pneumonia, cures Lagrippe, gives
wonderful reliéf in Asthma and
makes weak lungs, strong enough
to ward eff Consumption, Coughs
and Colds. 50c and $1, Guaran-
teed by Kindel-Clark Drug Co.,
C. S. Alexander & Co., Cherry
Bros. % Akard, drug store. Trial
A young man named Brown
who lived a few miles southwest
of town, died last night at 1
o'clock and was buried this
afternoon in the Dean oemetery.
Miss Lillian Henry is on the
siok list this week.
Over Twenty-Eight Thousand Del.';
to Pay Off Participants.
Austin, Oct. 13.—According to Ad-
jutant General Hulen it cost exactly
928.353 to pay the 1.920 officers and
men of the Texas National guard for
their services during the recent In-
campment at Camp Mabry. This
money was paid out of the Federal al-
lotment to the 8tae.
Secretary of State Shannon ad-
dressed a letter to the county clerks
over the state officially notifying them
of the declination Jf E. H. R. Oreen
as the nominee of governor of the Re-
organised Republican party and certi-
fying the name of Dr. A. W. Acheson
as the candidate on that ticket.
Had to Be Carried to the Gallows by
the Death Watch.
_ San Antonio, Oct. 13.—H. L. Mays,
a negro, was hanged here Friday for
the murder July 29, 1905, of Leo
Woods'. He dropped to his doom at
11:21 o'clock and was pronounced /load
twenty-four minutes afterward. Mays
made no confession. Two Roman
Catholic priests were with him from 8
o'clock Thursday night until the end.
He feigned insanity until there was no
further hope. The condemned man
had to be carried up" the gallows by
his death watch.
In Presence of Guests Enters Cage of
Lions and Is Mutilated.
New York, Oct. 13.—A Rio de .In-
neiro dispatch published here says that
Viscount Almeida, a well known mem-
ber of society, committed suicide In a
novel manner. He invited a number
of his friends to dinner, and afterward
led them to a cage of lions that he had
hired from a traveling menagerie.
When all were watching the animals
and chatting the viscount opened the
door of the cage and entered. The
lions pounced upon him and he was
fatally mutilated before he could be
dragged out. It is said he was over-
whelmed by gambling debts.
EASY AT DECLINE.
In Middle of Friday Morning Twenty-
Seven Points Net Lower.
New York, Oct. 13.—The cotton mar-
ket opened easy Friday at a decline of
12 to 18 points In response to lower
cables than expected and reassuring
reports as to frost damage following
higher temperatures in cotton belt. At
first there was some irregularity and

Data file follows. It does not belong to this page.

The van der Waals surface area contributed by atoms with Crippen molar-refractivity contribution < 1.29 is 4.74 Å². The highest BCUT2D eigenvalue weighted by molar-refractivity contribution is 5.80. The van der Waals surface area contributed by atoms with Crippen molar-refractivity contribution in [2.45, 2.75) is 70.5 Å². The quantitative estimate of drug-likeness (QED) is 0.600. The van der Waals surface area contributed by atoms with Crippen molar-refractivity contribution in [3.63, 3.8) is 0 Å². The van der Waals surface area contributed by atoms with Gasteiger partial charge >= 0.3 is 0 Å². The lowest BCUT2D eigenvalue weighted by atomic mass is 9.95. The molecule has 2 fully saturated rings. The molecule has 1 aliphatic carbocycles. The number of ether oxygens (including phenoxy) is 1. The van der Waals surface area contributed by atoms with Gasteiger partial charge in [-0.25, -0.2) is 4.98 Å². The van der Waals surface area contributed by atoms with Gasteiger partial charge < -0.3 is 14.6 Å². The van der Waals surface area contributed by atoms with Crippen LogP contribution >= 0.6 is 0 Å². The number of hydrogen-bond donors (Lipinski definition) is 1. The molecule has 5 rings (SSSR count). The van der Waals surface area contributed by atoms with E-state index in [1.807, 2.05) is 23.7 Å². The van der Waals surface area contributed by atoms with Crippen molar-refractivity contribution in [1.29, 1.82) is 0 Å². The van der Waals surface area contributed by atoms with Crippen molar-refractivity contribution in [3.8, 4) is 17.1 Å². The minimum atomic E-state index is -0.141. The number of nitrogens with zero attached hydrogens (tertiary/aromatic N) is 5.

prices improved slightly, then sojd off
under heavy liquidation and selling for
a turn. There was cpmparatively little
evidence of aggressive bull support,
but considerable quiet buying on scale
downward. Prices in middle of morn-
ing were about 22 to 27 points net
HOTEL, NOT SALOON.
"Larry" Sullivan Has No Interest In
the Drink Establishment.
San Francisco, Oct. 13.—In a special
telegram from Goldfleld, Nev., to the
Evening Bulletin, transmitted by the
Associated Press, it was erroneously
stated that ft fire In Goldfleld had de-
stroyed the Palace saloon, owned by
"Larry" Sullivan. The building burned
was the St. Francis hotel. The Item
was also incorrect in crediting the
ownership of the Palace saloon to Mr.
Sullivan, who has no Interest in It.
HARRY BISHOP ALIVE.
Appearance of Supposed Murdered
Boy Causes Father to Faint.
Wheeling, Oct. 13. — Harry Bishop,
the Wheeling boy, who was supposed
to have been murdered a week ago,
returned home Friday. His father
faitned away when he saw him. A
body supposed to have been Bishop's
was found in water and buried In the
family tomb after the coroner had re-
turned a verdict of murder and after
an insurance company had paid insur-
ance on Bishop's life. Bishop says he
was at Kittaning, Pa., when the sup-
posed murder occurred. The identity
of the dead man has not been estab-
Turks Routed With Loss of One Hun>
dred Troops Killed.
Constantinople, Oct. 13.—The rebel-
lion against Turkish rule in the prov-
ince of the Yemen, Arabia, shows no
signs of subsiding. Severe fighting
occurred in the district of Azlr be-
tween government troops and the tribe
of Benichar, in which the Turks were
routed with a loss of 100 killed and
sixty wounded. Casualties of Arabs
are estimated at 200.
One Individual Gets Thirty Years and
San Marcus, Tex., Oct. 13.—Marcus
Arias was given seventeen years in
the penitentiary for burglarizing box
cars of the International and Great
Northern railway. Alvino Jaramlllo
was sentenced to thirty years for con-
cealing stolen giods. '
For yon to engace
ia the Real Batato
and Fire Insurano*
bnsiaeai, no oapttat
nqalrtd as long as
yon are honest and
ambitions. 1 assist yon in establishing an
offloe of your own; many are making from ,
ilrSOO.00 to $5,000.00 yearly, in this business,.